2018 global aerospace and defence industry outlook positive


The outlook for the 2018 aerospace and defence industry is positive due to rising commercial aircraft deliveries and higher defence spending, according to Moody’s Ratings.

Boosted by Boeing and Airbus increasing commercial deliveries and strong global demand for single-aisle jets, which shows no sign of slowing, Moody’s Investor Service’s analysts estimate the “strong aircraft order backlog” will fuel 10% growth in the aerospace industry’s delivery ramp-up. While “a period of elevated execution risk over the next 12 to 24 months” is expected as Boeing and Airbus increase their respective B737 and A320 narrow-body production rates, “supply chain manufacturers have been making significant capacity investments to meet the production rate increases” and are therefore “well positioned to meet production rate increases.” Yet risk of supply chain disruptions remains.

Analysts write even more aggressive production rate increases by Boeing and Airbus could lead to issues in 2019. Smaller suppliers and engine makers such as Pratt & Whitney and Rolls Royce could face “execution risks” as soon as 2018. Bombardier in particular was singled out by analysts for the delivery delays with its C Series “due to persistent issues with Pratt & Whitney’s geared turbofan engines,” while Rolls Royce’s Trent 100 engine’s turbine blade issue caused “utilization constraints for certain 787 Dreamliners.”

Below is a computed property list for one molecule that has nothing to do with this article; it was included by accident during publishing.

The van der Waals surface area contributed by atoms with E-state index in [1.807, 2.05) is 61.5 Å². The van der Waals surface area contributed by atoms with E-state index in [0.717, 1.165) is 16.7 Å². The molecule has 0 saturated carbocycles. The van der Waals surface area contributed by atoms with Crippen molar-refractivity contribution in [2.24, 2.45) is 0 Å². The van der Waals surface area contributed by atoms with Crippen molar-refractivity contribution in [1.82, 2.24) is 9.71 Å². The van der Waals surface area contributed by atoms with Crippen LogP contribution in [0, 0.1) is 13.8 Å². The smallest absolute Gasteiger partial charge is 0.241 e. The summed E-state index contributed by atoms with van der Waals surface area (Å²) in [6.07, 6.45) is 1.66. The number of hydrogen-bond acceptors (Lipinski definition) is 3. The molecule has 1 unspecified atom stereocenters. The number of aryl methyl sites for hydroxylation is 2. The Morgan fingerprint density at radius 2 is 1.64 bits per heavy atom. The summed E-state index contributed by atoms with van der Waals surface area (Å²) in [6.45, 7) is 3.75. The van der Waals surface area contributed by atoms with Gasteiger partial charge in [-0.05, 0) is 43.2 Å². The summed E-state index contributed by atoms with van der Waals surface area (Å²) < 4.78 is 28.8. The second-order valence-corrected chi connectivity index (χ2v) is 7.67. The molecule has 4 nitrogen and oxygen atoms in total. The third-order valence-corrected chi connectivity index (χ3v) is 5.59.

The defence industry outlook is also positive, with military expenditures forecasted to grow about 5% and “maybe higher” depending on US Congress and White House decisions. For Moody’s, defence contractors are also likely to “continue to face pressure to accept more of the risk on contracts” due to reforms in the DoD’s acquisition system. “Fixed-price incentive contracts for development work are becoming more common,” while the cost-plus contracts, where the government picks up the cost of the contractor’s expenses, are declining as these contracts led to more situations of cost overruns, particularly for the Navy. Indeed, the latest statements from DOD officials clearly indicate their aim to meet fiscal challenges with a focus on pricing in military contracts, much higher personal accountability, as well as a dramatic shortening of procurement delays…

Written by ADIT – The Bulletin and republished with permission.